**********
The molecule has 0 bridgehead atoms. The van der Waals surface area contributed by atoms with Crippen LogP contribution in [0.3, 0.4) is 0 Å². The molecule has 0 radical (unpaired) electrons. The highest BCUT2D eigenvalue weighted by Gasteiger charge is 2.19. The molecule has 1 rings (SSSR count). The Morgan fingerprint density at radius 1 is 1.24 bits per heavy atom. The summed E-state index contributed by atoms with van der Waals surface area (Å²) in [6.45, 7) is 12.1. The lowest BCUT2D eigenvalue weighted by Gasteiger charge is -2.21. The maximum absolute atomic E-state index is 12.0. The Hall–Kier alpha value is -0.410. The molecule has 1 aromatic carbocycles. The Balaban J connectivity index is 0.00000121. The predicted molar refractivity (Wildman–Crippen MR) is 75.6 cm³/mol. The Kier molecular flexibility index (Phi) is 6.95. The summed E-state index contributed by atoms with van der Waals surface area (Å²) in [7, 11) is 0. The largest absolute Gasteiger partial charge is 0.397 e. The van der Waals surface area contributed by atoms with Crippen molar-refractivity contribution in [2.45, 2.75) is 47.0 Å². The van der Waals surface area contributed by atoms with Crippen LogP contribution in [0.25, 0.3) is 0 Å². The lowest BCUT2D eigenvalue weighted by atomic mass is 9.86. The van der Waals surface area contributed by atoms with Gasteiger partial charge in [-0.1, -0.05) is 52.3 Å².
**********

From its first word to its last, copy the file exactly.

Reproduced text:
The molecule has 0 bridgehead atoms. The van der Waals surface area contributed by atoms with Crippen LogP contribution in [0.3, 0.4) is 0 Å². The molecule has 0 radical (unpaired) electrons. The highest BCUT2D eigenvalue weighted by Gasteiger charge is 2.19. The molecule has 1 rings (SSSR count). The Morgan fingerprint density at radius 1 is 1.24 bits per heavy atom. The summed E-state index contributed by atoms with van der Waals surface area (Å²) in [6.45, 7) is 12.1. The lowest BCUT2D eigenvalue weighted by Gasteiger charge is -2.21. The maximum absolute atomic E-state index is 12.0. The Hall–Kier alpha value is -0.410. The molecule has 1 aromatic carbocycles. The Balaban J connectivity index is 0.00000121. The predicted molar refractivity (Wildman–Crippen MR) is 75.6 cm³/mol. The Kier molecular flexibility index (Phi) is 6.95. The summed E-state index contributed by atoms with van der Waals surface area (Å²) in [7, 11) is 0. The largest absolute Gasteiger partial charge is 0.397 e. The van der Waals surface area contributed by atoms with Crippen molar-refractivity contribution in [2.45, 2.75) is 47.0 Å². The van der Waals surface area contributed by atoms with Crippen LogP contribution in [0.25, 0.3) is 0 Å². The lowest BCUT2D eigenvalue weighted by atomic mass is 9.86. The van der Waals surface area contributed by atoms with Gasteiger partial charge in [-0.1, -0.05) is 52.3 Å².